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The way I was thought to approach this type of question was to have a discussion in you head as to what would happen if you substituted numbers that were close to 10.
But they want is to use graphs and tables.
here check this out https://www.symbolab.com/solver/limit-calculator/%5Clim_%7Bx%5Cto10%7D%5Cleft(%5Cfrac%7B1%7D%7B%5Cleft(x-10%5Cright)%5E%7B2%7D%7D%5Cright)/?origin=button
So the limit is positive infinity and there is no vertical asymptote?
There is a vertical asymptote.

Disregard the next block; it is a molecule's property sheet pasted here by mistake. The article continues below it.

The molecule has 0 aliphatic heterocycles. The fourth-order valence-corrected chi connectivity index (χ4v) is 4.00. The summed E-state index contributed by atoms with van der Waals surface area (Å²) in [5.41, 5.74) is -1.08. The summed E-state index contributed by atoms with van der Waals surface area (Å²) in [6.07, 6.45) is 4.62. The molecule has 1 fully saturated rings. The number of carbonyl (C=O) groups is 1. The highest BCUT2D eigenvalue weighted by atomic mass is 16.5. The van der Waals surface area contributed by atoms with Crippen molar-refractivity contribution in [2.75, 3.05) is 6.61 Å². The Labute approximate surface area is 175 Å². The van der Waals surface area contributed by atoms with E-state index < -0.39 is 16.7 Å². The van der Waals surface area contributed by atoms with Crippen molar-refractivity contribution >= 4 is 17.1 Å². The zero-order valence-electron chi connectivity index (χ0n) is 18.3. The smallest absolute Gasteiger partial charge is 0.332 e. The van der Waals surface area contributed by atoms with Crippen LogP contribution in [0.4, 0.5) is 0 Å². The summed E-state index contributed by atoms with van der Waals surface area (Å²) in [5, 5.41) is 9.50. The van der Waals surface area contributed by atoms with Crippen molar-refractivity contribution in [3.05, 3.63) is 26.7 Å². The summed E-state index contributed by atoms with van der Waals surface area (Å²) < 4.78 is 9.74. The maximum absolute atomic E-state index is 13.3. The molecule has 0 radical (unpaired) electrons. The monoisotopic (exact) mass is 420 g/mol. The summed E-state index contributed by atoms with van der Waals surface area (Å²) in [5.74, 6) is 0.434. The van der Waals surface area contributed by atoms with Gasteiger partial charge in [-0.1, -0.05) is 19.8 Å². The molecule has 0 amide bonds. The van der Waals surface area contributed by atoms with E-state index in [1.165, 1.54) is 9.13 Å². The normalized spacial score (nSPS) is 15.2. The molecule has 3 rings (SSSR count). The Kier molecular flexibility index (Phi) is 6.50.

But the limit is positive infinity
the vertical asymptote is at 10
The rule for a vertical asymptote in calc is when the limit as x approaches a constant like 10, and the solution is either negative or positive infinity then there is a vertical asymptote at x=10
Also, a vertical asymptote can be defined if it meets the conditions I mentioned above from, at least, ONE SIDE. For example, you only need to test proxy values of x from one side (positive or negative to 10) in order to classify x=10 as a vertical asymptote.
(positive or negative approaching 10)*
|dw:1437971769260:dw| That is one way you could represent it with a table.